Cause of MacQuarrie Meats barn fire in Winsloe leaves owner unsure ...
Former P.E.I. jail guard sentenced to two years in prison
Former Uncle Mike's restaurant to reopen at Bloomfield Mall under new ...
The Guardian's Quick Question for Feb. 22-23, 2020
Second man who escaped from courthouse in Charlottetown jailed
UPDATED: P.E.I. MLA Natalie Jameson named Minister of Environment
Charlottetown Bluephins return home with slew of medals after ...
Actor Kyle Gillis lands role of Shrek; mentors The Guild’s advanced ...
GUEST OPINION: Protecting land for Islanders
How would you like to ride on foam?
It’s not as crazy as it sounds. Foam filled tires have been used by elite motocross and bicycle riders for several years. A round tube of semi-rigid foam is mounted inside the tire and if a flat occurs, they can continue to ride because the foam supports the tire tread and keeps the tire in place. This can be a huge advantage in a race, where stopping to fix a flat can make the difference between first and last place.
There are also disadvantages to placing foam in these tires. First, it adds cost and weight. The foam rings are expensive, with one for a mountain bike typically costing over $100, but there is more than just the cost of the foam. A special lubricant is often used inside the tire so the foam will slip easily as the tire flexes.
This tire flex, even with the lubricant causes the foam to wear so it needs to be replaced much more often than the tire itself. Also, the internal friction adds heat to the tire so the tread wears out faster. The benefits outweigh the disadvantages however for serious riders.
In a similar manner, foam has been used in some slow speed industrial tires where the equipment had to operate in environments that would cause a lot of punctures. Solid rubber tires would work but don’t have the traction or ride qualities of pneumatic tires. Again, the benefits outweigh the disadvantages.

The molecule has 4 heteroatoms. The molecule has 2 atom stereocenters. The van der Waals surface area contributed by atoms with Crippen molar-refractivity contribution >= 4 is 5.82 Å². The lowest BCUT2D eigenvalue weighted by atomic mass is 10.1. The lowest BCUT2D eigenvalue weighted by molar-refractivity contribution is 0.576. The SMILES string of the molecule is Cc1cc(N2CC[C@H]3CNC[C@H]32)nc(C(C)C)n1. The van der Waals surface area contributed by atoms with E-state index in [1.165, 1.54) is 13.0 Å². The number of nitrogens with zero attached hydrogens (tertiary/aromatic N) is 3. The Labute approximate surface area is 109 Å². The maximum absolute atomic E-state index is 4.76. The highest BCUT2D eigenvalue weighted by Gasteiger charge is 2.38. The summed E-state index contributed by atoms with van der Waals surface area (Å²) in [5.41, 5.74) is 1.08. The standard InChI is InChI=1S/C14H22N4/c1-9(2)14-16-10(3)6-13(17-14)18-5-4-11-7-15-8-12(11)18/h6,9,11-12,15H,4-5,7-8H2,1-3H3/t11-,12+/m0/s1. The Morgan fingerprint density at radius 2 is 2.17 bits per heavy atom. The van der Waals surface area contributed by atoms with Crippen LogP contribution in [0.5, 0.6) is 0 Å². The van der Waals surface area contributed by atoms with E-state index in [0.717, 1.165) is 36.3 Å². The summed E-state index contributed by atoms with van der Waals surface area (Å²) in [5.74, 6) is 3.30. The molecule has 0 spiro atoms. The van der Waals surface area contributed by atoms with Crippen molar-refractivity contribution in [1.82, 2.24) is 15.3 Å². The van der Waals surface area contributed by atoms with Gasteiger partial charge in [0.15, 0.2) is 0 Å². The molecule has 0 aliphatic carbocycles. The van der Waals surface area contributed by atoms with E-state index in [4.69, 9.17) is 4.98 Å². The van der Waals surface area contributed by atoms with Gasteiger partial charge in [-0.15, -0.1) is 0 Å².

Now foam is becoming available in passenger car tires but for an entirely different reason. It’s to help keep the vehicle’s interior quiet.
Several tire manufacturers are offering tires with foam inside them and each has a special name for their tire that they emboss into the tire sidewall. Bridgestone calls theirs B-Silent. Continental calls theirs ContiSilent. Dunlop’s name is Noise Shield Technology while Goodyear embosses a musical note on the tire sidewall for their SoundComfort Technology.
Hankook tires use the Sound Absorber name while Michelin embosses Acoustic on the tire. Finally Pirelli has PNCS (Pirelli Noise Cancelling System) on the tire sidewall. As you can see, most tire manufacturers are offering these special tires but regardless of the name, they are all similar in technology to reduce noise.
Think of your vehicle’s tires being like a bass drum. Every time the tire hits a small object or tar strip in the road it creates a sound wave inside the hollow tire. This noise can be transmitted to the vehicle’s interior. Tires with a low profile sidewall transmit even more noise due to the stiffer sidewalls. To dampen this noise, a polyurethane foam layer is attached to the inside of the tire in the tread area using a special adhesive. Each manufacturer has their ideal size, style and placement of the foam to meet their noise reduction goals.
These foam-lined tires were initially designed for luxury vehicles and come standard on a few models, but with the increasing volume of electric cars on the road and their almost silent operation, the quieter ride offered by these tires is even more apparent. Continental states their ContiSilent tires reduce tire noise by nine decibels and Pirelli PHCS tires are claimed to reduce noise by 25 per cent, which is a huge amount.
As for the actual rubber part of the tire, it is the same as conventional tires, with the foam layer being the only addition. Therefore, the tires can be mounted and balanced just like regular tires. If the tire is punctured, it can be repaired similar to conventional tires using a tire plug from the outside or a patch on the inside. To install a patch, the foam in the puncture area is ground away till the tire inner liner is showing and then it can be patched just like other tires.
Tire manufacturers recommend install all four tires with the sound damping foam liners to achieve maximum noise reduction but because the tire itself is the same as conventional tires, they can be mixed with conventional tires.
So the next time you are at the tire shop and notice a tire with foam on the inside, you will know it is a noise reducing tire design. Maybe someday, all tires will be built this way.